If a kid gets into the cleaning chemicals and downs a bottle of bleach, does anybody talk about banning bleach? Of course not, in that case it's the parents' fault for being stupid.
Tangent the first: but the purpose of a gun is to kill people, not to clean things! Actually, you could argue that the original purpose of guns was to kill animals for food or self-defense; but that's irrelevant. Guns are the technological response to an imperfect world where violence happens, and they allow me to level the playing field between me and the person who's trying to break into my house or rape me.
Tangent the second: a person has to be pretty damned stupid to leave a loaded gun where a kid can get to it. Hell, leave the magazine next to the gun, even - it takes very little time to load it in the case of necessity, but sufficient manual dexterity that if the kid who finds it can do it, he's old enough to be taken to a range and taught proper handling and respect for firearms.
Tangent the third: I may not be the most paranoid parent in the world - I may not do as much childproofing as is considered appropriate - but if Aiden injures himself on something I leave accessible, you know what? It's my fault. And I'll damn well deal with the consequences.
Hell, barring extreme injury or death, Aiden has to hurt himself on the things around him in order to learn where the boundaries are. I have to allow him to fall down a couple of steps occasionally so he learns to be careful on stairs. I do him no good by ensconcing him in bubble wrap until the day I have to take it off and he has no idea how to deal with the real world.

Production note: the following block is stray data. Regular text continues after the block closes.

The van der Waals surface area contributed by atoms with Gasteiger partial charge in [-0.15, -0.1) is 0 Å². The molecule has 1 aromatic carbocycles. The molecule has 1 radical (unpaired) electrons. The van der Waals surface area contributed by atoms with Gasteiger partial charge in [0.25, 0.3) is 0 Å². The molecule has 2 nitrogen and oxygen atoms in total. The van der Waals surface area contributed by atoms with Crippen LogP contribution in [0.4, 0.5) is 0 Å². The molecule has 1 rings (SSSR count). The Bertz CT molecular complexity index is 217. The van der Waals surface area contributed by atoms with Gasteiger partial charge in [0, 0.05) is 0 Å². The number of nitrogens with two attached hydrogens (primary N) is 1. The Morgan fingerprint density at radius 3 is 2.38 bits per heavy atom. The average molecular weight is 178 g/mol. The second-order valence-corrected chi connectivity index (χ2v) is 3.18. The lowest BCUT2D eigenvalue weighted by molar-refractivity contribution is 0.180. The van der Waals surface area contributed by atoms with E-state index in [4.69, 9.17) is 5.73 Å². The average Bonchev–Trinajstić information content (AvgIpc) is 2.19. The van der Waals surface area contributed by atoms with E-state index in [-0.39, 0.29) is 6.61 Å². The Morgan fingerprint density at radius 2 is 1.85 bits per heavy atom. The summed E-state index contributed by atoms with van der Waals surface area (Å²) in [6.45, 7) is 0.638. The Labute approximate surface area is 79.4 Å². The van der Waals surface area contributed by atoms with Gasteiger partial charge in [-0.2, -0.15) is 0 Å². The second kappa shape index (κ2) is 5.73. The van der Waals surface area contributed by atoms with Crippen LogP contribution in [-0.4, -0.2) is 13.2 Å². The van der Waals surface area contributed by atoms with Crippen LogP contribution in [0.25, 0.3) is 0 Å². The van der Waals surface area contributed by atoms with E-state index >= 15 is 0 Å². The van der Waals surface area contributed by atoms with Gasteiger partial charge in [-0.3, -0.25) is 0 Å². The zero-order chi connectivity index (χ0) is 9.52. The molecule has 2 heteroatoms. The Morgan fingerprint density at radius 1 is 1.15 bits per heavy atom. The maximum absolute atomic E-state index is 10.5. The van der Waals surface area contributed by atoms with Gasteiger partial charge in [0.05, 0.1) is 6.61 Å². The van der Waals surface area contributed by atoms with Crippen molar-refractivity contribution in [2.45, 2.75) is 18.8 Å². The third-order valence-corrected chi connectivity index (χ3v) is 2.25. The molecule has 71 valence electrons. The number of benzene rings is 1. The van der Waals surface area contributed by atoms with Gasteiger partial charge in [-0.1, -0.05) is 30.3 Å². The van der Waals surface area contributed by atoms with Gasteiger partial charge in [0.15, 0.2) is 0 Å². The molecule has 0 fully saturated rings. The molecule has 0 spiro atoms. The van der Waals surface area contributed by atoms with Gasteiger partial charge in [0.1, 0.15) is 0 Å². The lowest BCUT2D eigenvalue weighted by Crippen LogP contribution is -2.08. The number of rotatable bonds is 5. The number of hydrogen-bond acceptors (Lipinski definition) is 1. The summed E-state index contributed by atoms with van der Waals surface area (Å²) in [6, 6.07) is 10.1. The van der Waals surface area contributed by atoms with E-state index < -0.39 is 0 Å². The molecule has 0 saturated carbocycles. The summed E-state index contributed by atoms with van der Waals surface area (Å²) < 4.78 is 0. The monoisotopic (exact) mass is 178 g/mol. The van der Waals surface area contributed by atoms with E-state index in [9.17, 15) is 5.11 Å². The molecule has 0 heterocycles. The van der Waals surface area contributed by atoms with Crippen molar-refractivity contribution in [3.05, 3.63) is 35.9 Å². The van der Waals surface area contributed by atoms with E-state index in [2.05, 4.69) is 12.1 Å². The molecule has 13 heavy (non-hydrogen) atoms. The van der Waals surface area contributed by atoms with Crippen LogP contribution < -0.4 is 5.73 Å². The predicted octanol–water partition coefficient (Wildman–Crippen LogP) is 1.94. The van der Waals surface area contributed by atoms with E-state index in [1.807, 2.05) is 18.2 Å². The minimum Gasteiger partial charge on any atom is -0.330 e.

Now, a bump on the head is obviously a far cry from a bullet to the chest, but where exactly does that line fall, and who decides? There are parents out there who would think me horrible for allowing him to ever hit his head, just as there are those who think I'm coddling him unconscionably by picking him up whenever he wants. But he's my child, so I decide where that line falls, and I deal with the consequences if I misjudge.
Sure, tragedies happen. Risks happen. And sure, if I appear to have a pattern of severe misjudgement, the government can come and take him away from me - but the government is even more ill-advised to keep me from making any mistakes at all than I am ill-advised to keep my son out of any and all danger forever, because the government sure as hell ain't my mommy.